Monday, January 30, 2017

The Workshop in Review, 2016 (5).

Always Something Going Down.

Rietveld chairs. suitable for front porches too!

Rietveld chairs were first built in the Netherlands (by Gerrit Rietveld, furniture maker, 1930s), likely from lumber originally used in furniture crates. Clean, straight lines dominate the design, and if the seat and back rest are angled properly, the Rietveld crate chair is one that you will relax in, for hours at a time.

Lots of measuring, cutting, sanding, assembling required. End result, however, is worth the effort.

Ready to take outside to see if the angles are A1. Yup!!

Back to birdhouses.... some models have almost as many pieces as a Rietveld chair. Lots of measuring, cutting, sanding, painting, assembling etc. The workshop is always busy, always something going down.

Old cedar birdhouses made from slats....

Occasionally someone asks, "Can you fix my birdhouses?"

 New roof - all done

The next one was in similar condition.... bad!

 Roof and front porch was destroyed!

Front door and roof look better....

Some damaged birdhouses can enjoy a long second life

More to follow from 2016.

Please link to The Workshop in Review, 2016 (4).

Photos GH

Friday, January 27, 2017

Little Library: Little Repairs (1).

Okay, It's Not a Swing!

 Not a Jungle Jim.

Door repaired, but the custom colour of paint is gone!!

The thick cedar lumber can take just about any kind of abuse.... from the weather. The door is not as thick and robust, and suffered at the hands of a wee girl who wanted to hang and swing on the door. And somebody swiped the custom sign! Ouch!

I have a few repairs to do now, related to the damaged door and twisted hinges. Fresh paint and new signage are also on the agenda.

From 2014....

Poor snake. Is he hiding in the grass?

Please link to Little Library: Final Touches (4).

Thursday, January 26, 2017

The Workshop in Review, 2016 (4).

Up, Up, and Away

A second life for a child's airplane.

Tonka Toys builds good airplanes. And I did not want to send one to a recycling centre before I gave some thought to recycling it myself. Last spring an idea bloomed.

 I had several wee birdhouses and one rare birdcage stand

Together they made a winning combination

 Red cedar houses dressed to the nines:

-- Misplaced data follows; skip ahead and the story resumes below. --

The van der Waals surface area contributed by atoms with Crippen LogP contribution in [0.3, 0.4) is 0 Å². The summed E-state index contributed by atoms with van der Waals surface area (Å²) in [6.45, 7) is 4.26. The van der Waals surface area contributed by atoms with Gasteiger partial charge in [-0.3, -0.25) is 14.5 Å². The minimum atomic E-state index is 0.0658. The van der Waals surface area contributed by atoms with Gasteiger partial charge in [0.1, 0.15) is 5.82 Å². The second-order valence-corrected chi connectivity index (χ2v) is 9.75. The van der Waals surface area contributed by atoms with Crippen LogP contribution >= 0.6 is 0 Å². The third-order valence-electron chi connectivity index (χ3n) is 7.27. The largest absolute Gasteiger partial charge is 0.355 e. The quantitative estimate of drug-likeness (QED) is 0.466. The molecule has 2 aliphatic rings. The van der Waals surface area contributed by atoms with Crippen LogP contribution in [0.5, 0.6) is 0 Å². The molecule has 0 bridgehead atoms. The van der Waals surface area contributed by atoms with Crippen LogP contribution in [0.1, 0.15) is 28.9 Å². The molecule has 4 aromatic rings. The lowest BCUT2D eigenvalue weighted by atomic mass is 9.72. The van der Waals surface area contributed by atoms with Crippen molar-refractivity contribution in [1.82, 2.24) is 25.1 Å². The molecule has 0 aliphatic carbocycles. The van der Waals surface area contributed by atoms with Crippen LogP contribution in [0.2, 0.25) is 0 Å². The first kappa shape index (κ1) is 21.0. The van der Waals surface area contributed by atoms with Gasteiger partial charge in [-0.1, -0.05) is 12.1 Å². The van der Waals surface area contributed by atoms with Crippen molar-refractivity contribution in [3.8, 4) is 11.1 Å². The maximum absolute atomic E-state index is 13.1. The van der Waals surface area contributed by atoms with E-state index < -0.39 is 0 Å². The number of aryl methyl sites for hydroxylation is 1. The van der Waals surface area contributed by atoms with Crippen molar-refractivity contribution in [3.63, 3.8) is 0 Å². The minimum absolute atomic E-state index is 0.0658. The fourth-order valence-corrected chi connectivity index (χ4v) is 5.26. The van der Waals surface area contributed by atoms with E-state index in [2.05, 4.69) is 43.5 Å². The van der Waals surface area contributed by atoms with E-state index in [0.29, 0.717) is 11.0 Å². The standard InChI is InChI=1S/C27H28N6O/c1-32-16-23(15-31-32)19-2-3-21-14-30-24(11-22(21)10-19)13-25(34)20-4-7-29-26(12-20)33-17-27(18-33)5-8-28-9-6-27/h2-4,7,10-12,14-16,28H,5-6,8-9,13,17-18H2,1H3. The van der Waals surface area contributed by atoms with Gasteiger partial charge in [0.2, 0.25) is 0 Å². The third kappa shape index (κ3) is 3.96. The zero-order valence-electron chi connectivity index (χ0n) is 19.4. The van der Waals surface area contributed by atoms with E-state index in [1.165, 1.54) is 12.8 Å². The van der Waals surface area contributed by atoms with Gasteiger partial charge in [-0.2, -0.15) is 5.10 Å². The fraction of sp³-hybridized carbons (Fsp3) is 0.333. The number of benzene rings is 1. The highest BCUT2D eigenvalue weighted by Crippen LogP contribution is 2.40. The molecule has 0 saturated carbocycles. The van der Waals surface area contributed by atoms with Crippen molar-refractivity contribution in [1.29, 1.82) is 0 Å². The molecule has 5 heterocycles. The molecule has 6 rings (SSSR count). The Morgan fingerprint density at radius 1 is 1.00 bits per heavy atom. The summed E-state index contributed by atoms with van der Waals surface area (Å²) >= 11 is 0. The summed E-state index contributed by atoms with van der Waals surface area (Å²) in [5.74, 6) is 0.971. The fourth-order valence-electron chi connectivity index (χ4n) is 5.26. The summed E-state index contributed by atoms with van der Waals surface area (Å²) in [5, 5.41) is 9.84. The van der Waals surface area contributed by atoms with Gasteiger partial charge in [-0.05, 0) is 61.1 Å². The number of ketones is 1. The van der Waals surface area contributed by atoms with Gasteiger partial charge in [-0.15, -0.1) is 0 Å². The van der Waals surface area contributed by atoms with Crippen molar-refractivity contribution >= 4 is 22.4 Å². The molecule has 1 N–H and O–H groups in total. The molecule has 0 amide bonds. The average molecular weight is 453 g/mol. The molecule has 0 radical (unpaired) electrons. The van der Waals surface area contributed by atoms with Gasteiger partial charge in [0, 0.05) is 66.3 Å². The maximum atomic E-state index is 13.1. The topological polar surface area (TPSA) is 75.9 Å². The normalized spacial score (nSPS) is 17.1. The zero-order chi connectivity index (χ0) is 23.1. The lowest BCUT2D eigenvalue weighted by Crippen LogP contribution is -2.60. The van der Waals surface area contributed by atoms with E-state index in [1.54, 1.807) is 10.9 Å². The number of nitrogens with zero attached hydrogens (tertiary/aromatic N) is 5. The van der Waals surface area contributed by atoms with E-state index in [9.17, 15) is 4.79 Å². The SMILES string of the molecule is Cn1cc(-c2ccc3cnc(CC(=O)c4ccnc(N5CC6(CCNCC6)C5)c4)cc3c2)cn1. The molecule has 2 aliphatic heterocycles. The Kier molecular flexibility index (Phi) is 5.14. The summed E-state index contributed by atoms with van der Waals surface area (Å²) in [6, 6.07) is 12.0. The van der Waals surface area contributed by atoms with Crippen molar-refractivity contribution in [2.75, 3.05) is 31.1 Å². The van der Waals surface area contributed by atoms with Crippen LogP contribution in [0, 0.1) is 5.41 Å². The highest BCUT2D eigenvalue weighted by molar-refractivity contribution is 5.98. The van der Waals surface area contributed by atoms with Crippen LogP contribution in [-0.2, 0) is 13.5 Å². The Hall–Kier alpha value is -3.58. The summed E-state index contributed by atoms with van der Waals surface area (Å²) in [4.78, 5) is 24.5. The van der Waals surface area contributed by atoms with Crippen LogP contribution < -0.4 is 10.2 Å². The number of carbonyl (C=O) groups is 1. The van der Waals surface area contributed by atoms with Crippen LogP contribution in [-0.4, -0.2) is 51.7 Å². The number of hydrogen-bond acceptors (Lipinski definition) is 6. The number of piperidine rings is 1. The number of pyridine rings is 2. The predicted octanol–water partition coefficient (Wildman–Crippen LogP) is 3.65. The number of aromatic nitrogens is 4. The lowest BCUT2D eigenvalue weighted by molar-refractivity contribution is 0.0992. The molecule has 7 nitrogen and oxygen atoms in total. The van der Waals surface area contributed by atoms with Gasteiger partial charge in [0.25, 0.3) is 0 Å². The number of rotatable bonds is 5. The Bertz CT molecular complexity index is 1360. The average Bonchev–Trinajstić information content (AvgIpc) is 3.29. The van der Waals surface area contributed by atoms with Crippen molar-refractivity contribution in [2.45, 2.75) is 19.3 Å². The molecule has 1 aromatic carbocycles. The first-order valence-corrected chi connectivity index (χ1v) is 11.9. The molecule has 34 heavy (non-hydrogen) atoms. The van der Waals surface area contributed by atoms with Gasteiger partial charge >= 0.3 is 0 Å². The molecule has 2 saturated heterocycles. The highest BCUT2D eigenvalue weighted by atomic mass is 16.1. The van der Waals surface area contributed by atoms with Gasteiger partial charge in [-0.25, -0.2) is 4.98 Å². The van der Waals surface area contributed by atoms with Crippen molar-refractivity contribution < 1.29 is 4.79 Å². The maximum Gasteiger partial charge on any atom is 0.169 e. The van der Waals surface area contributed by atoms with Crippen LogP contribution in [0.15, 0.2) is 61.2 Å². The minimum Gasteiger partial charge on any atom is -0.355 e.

A batch of colourful white pine houses:

2016 was a busy year in the workshop. Paint-filled, I say.

More to follow.

Please link to The Workshop in Review, 2016 (3).

Friday, January 20, 2017

The Workshop in Review, 2016 (3).

A Rescued Chair and Several "Favourites"

 I fell in love with a "tossed away treasure" (Photo - March 27)

This lovely chair now resides at Cranberry Cottage, PEI

While out for a walk in late March, 2016, I spotted four chairs sitting on an Orchard Street boulevard. Unwanted, I suppose.

I sat down upon the well-armed captain's chair and found it was just my size. And it came home with me, balanced upon my head. I painted it, along with my father's four-legged stool (to match), and carried it by car - 2,000 miles east - to its current home in PEI.

Spring time I spent busily and happily inside my workshop, building up inventory for Gathering on the Green in June and other future sales. I made several models "by the batch" and soon had basement shelves full.

 These small ones dot the surrounding area. Only one remains.

 My "bread and butter", small red cedar houses

 Occasionally I turn leftover lumber into log cabins

 Hefty duplexes are manufactured when the mood strikes

White cedar condo is trimmed with old western cedar

More to follow.

Please link to The Workshop in Review, 2016 (2).

Photos GH

Friday, January 6, 2017

The Workshop in Review, 2016 (2).

Gray Barnboards from PEI - Top Rate.

Only enough lumber for three or four models

I remember the day in PEI, visiting my sister Lannie and her hubby Jim, that I spotted a small number of 5-inch wide slats of gray barnboard in Jim's 'burn pile'. They were soon rescued, safely tucked into the back of a truck - and once back in London - carted into my workshop.

I produced a few good-sized 'PEI-style' birdhouses, and they didn't last long. At my next birdhouse sale the rustic, solid, PEI lumber was a big hit.

Gray barnboard and western cedar, a nice combo.

The good-sized model inspired a somewhat smaller one, using the last of my own gray barnboard. I used white pine slats for roofs and painted them up and stacked them up - and they didn't last long as well.

Seven birdhouses waiting for granite counter tops and wifi connections : )

I have one left of each size and will save them for Gathering on The Green (big Old South event and vendors' sale) in June.

Please link to The Workshop in Review, 2016 (1).

Photos GH

Tuesday, January 3, 2017

The Workshop in Review, 2016 (1).

From Last to First in One Fell Swoop.

I found two chairs on the curb. "Clean us up," they said. 

In December, 2015, while out for a walk, I found two old deck chairs (made of teak and metal) on a curb. I dragged them home with plans to sand and varnish the lumber, clean up and paint the rusted metal, and then reassemble them and sell them for a million dollars.

Sometime early in the New Year, 2016 I felt I had stared at them long enough and returned them to the curb, this time in front of my house. They were soon gone and are now long forgotten.

Instead of cleaning up the chairs at year's end (2015), I tidied up the shop and swept in the New Year with a party. Sun of a Gunderson, that was a much better way to welcome 2016 than stripping two old chairs.

Well-lit Workshop, January 2016

Photo files indicate that my first project for 2016 began in March and consisted of a big batch of cedar and pine birdhouses.

An even dozen?

Please link to The First Batch of the Season

Photos GH